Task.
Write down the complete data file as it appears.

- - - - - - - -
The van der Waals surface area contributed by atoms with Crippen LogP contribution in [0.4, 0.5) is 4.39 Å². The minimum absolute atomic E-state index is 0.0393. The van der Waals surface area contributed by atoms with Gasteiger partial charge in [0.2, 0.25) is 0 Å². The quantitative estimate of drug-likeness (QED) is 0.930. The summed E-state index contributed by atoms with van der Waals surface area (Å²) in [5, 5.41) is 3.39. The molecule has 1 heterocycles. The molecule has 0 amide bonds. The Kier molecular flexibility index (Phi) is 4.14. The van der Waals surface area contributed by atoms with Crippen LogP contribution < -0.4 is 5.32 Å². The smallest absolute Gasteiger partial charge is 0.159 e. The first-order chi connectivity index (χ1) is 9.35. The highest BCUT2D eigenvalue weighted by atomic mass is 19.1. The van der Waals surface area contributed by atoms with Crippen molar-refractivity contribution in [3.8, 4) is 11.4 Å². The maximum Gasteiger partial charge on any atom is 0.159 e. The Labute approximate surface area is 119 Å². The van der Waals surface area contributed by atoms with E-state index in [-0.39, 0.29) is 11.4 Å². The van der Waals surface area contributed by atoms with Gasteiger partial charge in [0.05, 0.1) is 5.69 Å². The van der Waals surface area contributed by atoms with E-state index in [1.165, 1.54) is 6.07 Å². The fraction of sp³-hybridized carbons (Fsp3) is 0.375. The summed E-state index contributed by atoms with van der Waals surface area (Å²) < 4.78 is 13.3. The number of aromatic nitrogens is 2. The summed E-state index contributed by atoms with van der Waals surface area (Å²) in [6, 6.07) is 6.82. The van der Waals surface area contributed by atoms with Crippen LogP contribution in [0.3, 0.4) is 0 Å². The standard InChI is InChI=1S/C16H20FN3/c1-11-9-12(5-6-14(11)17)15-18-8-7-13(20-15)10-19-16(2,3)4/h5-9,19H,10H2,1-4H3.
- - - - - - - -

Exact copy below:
The van der Waals surface area contributed by atoms with Crippen LogP contribution in [0.4, 0.5) is 4.39 Å². The minimum absolute atomic E-state index is 0.0393. The van der Waals surface area contributed by atoms with Gasteiger partial charge in [0.2, 0.25) is 0 Å². The quantitative estimate of drug-likeness (QED) is 0.930. The summed E-state index contributed by atoms with van der Waals surface area (Å²) in [5, 5.41) is 3.39. The molecule has 1 heterocycles. The molecule has 0 amide bonds. The Kier molecular flexibility index (Phi) is 4.14. The van der Waals surface area contributed by atoms with Crippen LogP contribution < -0.4 is 5.32 Å². The smallest absolute Gasteiger partial charge is 0.159 e. The first-order chi connectivity index (χ1) is 9.35. The highest BCUT2D eigenvalue weighted by atomic mass is 19.1. The van der Waals surface area contributed by atoms with Crippen molar-refractivity contribution in [3.8, 4) is 11.4 Å². The maximum Gasteiger partial charge on any atom is 0.159 e. The Labute approximate surface area is 119 Å². The van der Waals surface area contributed by atoms with E-state index in [-0.39, 0.29) is 11.4 Å². The van der Waals surface area contributed by atoms with Gasteiger partial charge in [0.05, 0.1) is 5.69 Å². The van der Waals surface area contributed by atoms with E-state index in [1.165, 1.54) is 6.07 Å². The fraction of sp³-hybridized carbons (Fsp3) is 0.375. The summed E-state index contributed by atoms with van der Waals surface area (Å²) < 4.78 is 13.3. The number of aromatic nitrogens is 2. The summed E-state index contributed by atoms with van der Waals surface area (Å²) in [6, 6.07) is 6.82. The van der Waals surface area contributed by atoms with Crippen LogP contribution in [0.3, 0.4) is 0 Å². The standard InChI is InChI=1S/C16H20FN3/c1-11-9-12(5-6-14(11)17)15-18-8-7-13(20-15)10-19-16(2,3)4/h5-9,19H,10H2,1-4H3.